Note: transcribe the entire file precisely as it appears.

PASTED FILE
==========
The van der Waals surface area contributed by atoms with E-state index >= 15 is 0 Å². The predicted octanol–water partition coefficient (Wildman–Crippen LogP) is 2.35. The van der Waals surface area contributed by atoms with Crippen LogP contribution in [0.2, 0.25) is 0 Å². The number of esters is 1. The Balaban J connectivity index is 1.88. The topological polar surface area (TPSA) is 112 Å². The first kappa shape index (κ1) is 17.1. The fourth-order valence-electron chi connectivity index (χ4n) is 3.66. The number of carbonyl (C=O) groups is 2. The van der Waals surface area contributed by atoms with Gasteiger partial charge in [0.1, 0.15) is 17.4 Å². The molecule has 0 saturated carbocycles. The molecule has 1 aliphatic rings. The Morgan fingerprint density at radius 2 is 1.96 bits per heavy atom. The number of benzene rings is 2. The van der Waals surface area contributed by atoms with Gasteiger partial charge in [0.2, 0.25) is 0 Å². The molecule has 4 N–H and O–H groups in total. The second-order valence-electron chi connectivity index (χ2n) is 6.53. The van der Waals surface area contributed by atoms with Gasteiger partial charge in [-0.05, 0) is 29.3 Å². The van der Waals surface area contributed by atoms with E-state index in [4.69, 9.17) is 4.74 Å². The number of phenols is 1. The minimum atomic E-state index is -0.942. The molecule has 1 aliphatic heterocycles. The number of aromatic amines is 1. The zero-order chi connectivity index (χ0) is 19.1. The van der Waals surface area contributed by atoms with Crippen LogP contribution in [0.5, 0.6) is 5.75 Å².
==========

The van der Waals surface area contributed by atoms with E-state index >= 15 is 0 Å². The predicted octanol–water partition coefficient (Wildman–Crippen LogP) is 2.35. The van der Waals surface area contributed by atoms with Crippen LogP contribution in [0.2, 0.25) is 0 Å². The number of esters is 1. The Balaban J connectivity index is 1.88. The topological polar surface area (TPSA) is 112 Å². The first kappa shape index (κ1) is 17.1. The fourth-order valence-electron chi connectivity index (χ4n) is 3.66. The number of carbonyl (C=O) groups is 2. The van der Waals surface area contributed by atoms with Gasteiger partial charge in [0.1, 0.15) is 17.4 Å². The molecule has 0 saturated carbocycles. The molecule has 1 aliphatic rings. The Morgan fingerprint density at radius 2 is 1.96 bits per heavy atom. The number of benzene rings is 2. The van der Waals surface area contributed by atoms with Gasteiger partial charge in [0.2, 0.25) is 0 Å². The molecule has 4 N–H and O–H groups in total. The second-order valence-electron chi connectivity index (χ2n) is 6.53. The van der Waals surface area contributed by atoms with Gasteiger partial charge in [-0.05, 0) is 29.3 Å². The van der Waals surface area contributed by atoms with E-state index in [4.69, 9.17) is 4.74 Å². The number of phenols is 1. The minimum atomic E-state index is -0.942. The molecule has 1 aliphatic heterocycles. The number of aromatic amines is 1. The zero-order chi connectivity index (χ0) is 19.1. The van der Waals surface area contributed by atoms with Crippen LogP contribution in [0.5, 0.6) is 5.75 Å².